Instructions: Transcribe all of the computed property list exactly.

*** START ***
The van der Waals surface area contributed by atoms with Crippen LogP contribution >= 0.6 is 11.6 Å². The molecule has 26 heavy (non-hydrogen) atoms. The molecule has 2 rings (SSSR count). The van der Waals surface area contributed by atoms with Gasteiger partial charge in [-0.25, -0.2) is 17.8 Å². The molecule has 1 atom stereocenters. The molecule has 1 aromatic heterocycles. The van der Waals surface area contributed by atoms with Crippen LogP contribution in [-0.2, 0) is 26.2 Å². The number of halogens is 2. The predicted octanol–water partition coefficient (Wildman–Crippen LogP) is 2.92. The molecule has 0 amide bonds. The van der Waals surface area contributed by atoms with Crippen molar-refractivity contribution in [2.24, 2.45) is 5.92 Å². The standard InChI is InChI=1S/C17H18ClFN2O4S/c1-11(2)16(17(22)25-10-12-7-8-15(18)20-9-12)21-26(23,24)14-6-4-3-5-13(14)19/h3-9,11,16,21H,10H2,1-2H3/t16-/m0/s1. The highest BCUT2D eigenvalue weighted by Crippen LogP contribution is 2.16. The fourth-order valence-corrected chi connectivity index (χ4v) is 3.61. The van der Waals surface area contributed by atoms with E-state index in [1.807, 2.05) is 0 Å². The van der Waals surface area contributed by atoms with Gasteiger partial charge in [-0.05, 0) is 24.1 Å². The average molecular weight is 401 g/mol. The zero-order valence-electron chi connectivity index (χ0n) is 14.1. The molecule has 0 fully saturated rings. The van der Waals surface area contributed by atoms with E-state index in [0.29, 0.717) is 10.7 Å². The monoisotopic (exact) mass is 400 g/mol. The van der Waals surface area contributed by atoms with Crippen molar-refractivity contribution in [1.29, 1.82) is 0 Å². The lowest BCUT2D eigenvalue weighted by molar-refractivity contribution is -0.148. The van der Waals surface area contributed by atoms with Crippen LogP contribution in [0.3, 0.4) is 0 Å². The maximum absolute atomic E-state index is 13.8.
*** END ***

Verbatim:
The van der Waals surface area contributed by atoms with Crippen LogP contribution >= 0.6 is 11.6 Å². The molecule has 26 heavy (non-hydrogen) atoms. The molecule has 2 rings (SSSR count). The van der Waals surface area contributed by atoms with Gasteiger partial charge in [-0.25, -0.2) is 17.8 Å². The molecule has 1 atom stereocenters. The molecule has 1 aromatic heterocycles. The van der Waals surface area contributed by atoms with Crippen LogP contribution in [-0.2, 0) is 26.2 Å². The number of halogens is 2. The predicted octanol–water partition coefficient (Wildman–Crippen LogP) is 2.92. The molecule has 0 amide bonds. The van der Waals surface area contributed by atoms with Crippen molar-refractivity contribution in [2.24, 2.45) is 5.92 Å². The standard InChI is InChI=1S/C17H18ClFN2O4S/c1-11(2)16(17(22)25-10-12-7-8-15(18)20-9-12)21-26(23,24)14-6-4-3-5-13(14)19/h3-9,11,16,21H,10H2,1-2H3/t16-/m0/s1. The highest BCUT2D eigenvalue weighted by Crippen LogP contribution is 2.16. The fourth-order valence-corrected chi connectivity index (χ4v) is 3.61. The van der Waals surface area contributed by atoms with E-state index in [1.807, 2.05) is 0 Å². The van der Waals surface area contributed by atoms with Gasteiger partial charge in [-0.05, 0) is 24.1 Å². The average molecular weight is 401 g/mol. The zero-order valence-electron chi connectivity index (χ0n) is 14.1. The molecule has 0 fully saturated rings. The van der Waals surface area contributed by atoms with E-state index in [0.29, 0.717) is 10.7 Å². The monoisotopic (exact) mass is 400 g/mol. The van der Waals surface area contributed by atoms with Crippen molar-refractivity contribution in [1.29, 1.82) is 0 Å². The lowest BCUT2D eigenvalue weighted by molar-refractivity contribution is -0.148. The van der Waals surface area contributed by atoms with Crippen LogP contribution in [0.3, 0.4) is 0 Å². The maximum absolute atomic E-state index is 13.8.